Politicians are fond of saying that the only poll that matters is the one on election day.
That may be especially true this year, especially when it comes to online polls that, like anything in the digital, connected world, are vulnerable to mischief.
The mischief is enabled by bots – hundreds to many thousands of computers under the control of an attacker that are more typically used to send out spam, create Distributed Denial of Service (DDoS) attacks and commit various kinds of fraud – but in this case are used to skew poll results. They can make it look like public opinion views one candidate as the winner of a debate when the real vote would show the other candidate did.
Rami Essaid, cofounder and CEO of Distil Networks, said following the first debate between Democratic nominee Hillary Clinton and Republican nominee Donald Trump, a number of online spot polls showed Trump the decisive winner, while respondents to more credible polls such as CNN/ORC showed Clinton the winner by 62 percent to 27 percent.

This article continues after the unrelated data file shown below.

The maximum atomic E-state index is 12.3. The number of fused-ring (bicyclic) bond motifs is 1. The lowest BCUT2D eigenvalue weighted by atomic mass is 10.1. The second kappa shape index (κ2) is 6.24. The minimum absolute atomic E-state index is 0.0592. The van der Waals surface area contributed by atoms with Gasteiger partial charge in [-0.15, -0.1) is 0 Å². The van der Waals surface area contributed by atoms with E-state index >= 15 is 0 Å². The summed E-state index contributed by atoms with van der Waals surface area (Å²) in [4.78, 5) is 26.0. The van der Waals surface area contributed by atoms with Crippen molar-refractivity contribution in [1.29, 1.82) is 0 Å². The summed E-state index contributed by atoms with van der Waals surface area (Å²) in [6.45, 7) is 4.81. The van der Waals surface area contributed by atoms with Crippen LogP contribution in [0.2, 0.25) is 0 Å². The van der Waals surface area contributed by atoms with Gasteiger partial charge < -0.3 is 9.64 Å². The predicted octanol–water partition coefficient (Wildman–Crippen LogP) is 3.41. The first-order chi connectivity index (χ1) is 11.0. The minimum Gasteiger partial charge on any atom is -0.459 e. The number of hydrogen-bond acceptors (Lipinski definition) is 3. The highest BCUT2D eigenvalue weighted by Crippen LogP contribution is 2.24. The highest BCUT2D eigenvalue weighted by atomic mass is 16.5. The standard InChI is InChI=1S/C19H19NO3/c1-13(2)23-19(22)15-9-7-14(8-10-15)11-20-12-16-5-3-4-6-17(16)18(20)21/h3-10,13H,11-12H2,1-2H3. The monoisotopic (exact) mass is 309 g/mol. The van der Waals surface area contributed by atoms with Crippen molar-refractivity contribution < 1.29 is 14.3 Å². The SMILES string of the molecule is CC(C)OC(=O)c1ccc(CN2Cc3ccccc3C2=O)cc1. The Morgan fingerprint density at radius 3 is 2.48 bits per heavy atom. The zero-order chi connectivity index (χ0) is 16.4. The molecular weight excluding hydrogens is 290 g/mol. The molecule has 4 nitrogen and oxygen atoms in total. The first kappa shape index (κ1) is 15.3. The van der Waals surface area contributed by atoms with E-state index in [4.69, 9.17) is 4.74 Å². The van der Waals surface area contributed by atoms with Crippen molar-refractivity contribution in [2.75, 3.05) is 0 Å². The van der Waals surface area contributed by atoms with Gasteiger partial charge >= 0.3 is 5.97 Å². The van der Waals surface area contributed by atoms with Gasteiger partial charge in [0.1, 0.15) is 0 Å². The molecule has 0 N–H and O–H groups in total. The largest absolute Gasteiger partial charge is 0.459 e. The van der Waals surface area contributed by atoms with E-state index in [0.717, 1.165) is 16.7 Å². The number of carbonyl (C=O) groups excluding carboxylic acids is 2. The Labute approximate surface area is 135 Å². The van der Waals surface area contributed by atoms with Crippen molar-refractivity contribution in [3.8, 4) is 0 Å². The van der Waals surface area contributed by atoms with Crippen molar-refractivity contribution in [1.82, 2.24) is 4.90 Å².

“After the second debate, a CNN poll showed that 12% of the respondents gave the win to Trump, 14% to Clinton, and 70% to Gary Johnson (the Libertarian candidate),” Essaid said. “And Johnson didn’t even participate. So when you look at these examples, the influence of bots is quite clear.